Poll: When should a bread be described as sourdough?

We want YOU to tell us where you stand on the controversial issue of sourdough labelling and marketing.

The submission of proposals for a code of practice on the labelling and marketing of sourdough bread and rolls has sparked debate in the industry.

The UK Baking Industry Code of Practice for the Labelling of Sourdough Bread & Rolls contains three definitions (detailed here):

  • Sourdough (product name): a product in which live/active sourdough is used as the principal leavening agent; which may be made with the addition of a maximum of 0.2% compressed bakers’ yeast, or the equivalent level of cream or dried yeast, as calculated on the total flour weight of the final dough.
  • (Product name) with sourdough: a product made with live/active sourdough, and/or inactive/deactivated/devitalised sourdough, where commercial baker’s yeast has been used as the principal leavening agent in the final dough and which may also contain permitted additives.
  • Sourdough flavoured (product name): a product made with live and/or inactive sourdough, in which additives or flavourings that impart sourdough-type acidity, flavour or aroma to the finished product have also been used (e.g. acids or their salts); and which contains baker’s yeast and other permitted additives.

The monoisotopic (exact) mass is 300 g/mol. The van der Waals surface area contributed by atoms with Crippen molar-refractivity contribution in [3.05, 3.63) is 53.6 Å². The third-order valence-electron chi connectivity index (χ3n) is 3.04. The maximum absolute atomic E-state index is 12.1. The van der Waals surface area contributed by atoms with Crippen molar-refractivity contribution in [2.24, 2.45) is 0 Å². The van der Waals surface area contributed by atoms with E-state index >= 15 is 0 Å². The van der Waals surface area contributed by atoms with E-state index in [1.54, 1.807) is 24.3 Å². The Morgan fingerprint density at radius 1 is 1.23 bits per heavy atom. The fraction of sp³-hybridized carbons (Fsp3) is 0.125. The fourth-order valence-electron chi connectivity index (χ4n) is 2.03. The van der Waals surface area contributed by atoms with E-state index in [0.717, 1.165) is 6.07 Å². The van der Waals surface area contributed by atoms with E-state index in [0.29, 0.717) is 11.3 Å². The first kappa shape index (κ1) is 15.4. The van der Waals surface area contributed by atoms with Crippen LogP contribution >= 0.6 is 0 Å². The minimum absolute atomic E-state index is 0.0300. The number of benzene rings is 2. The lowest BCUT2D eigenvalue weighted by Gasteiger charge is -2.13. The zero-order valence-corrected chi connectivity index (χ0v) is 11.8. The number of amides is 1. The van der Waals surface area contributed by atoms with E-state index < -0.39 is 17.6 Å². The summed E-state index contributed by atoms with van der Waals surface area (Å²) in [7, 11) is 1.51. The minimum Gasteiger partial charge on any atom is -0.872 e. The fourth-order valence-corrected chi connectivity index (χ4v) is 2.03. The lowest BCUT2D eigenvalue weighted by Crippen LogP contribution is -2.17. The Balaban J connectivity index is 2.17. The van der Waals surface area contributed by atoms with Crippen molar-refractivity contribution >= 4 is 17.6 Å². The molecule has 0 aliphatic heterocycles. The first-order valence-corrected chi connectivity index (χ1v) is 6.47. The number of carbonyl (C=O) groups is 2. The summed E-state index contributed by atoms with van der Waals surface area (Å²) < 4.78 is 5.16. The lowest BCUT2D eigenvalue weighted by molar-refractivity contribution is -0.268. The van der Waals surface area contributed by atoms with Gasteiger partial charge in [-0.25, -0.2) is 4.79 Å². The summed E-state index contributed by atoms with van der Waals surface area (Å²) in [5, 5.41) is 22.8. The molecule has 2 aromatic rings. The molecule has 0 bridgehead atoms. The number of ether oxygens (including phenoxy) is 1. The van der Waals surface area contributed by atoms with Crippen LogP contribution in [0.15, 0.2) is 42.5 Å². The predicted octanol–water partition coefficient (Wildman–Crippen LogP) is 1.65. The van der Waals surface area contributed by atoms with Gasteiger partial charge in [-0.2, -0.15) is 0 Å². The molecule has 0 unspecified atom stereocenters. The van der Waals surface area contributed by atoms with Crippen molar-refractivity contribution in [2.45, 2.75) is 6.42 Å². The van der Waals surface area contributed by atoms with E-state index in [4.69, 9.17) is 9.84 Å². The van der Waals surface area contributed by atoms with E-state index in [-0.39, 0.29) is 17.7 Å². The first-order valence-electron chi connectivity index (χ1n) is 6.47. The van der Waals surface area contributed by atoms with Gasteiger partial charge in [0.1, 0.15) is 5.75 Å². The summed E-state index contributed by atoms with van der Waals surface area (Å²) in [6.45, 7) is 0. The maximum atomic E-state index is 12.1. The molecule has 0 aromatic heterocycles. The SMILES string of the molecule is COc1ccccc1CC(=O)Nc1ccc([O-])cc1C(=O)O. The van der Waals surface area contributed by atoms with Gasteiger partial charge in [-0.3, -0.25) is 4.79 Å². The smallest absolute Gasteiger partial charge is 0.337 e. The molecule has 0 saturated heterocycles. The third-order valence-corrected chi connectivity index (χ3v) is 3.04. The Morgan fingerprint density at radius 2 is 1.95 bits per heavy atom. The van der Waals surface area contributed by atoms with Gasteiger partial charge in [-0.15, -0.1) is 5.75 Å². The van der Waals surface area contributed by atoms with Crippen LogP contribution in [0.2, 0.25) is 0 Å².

The plans, which have been drawn up by five trade bodies* have come under fire from the Real Bread Campaign, which said, in its current form, the code would allow producers to ‘hijack’ the word sourdough.

The campaign stated that use of additives or baker’s yeast would mean the loaf would not be a “genuine sourdough bread”.

Where do YOU stand on the labelling question?

Should additives be allowed in products labelled as ‘sourdough’ to enable modern production techniques? Or should only a loaf produced to traditional methods carry the name ‘sourdough’?

Please respond to our poll:

* The Association of Bakery Ingredient Manufacturers (ABIM), The British Sandwich and Food To Go Association, Craft Bakers’ Association, the Federation of Bakers, and PAPA (Pizza, Pasta and Italian Food Association).

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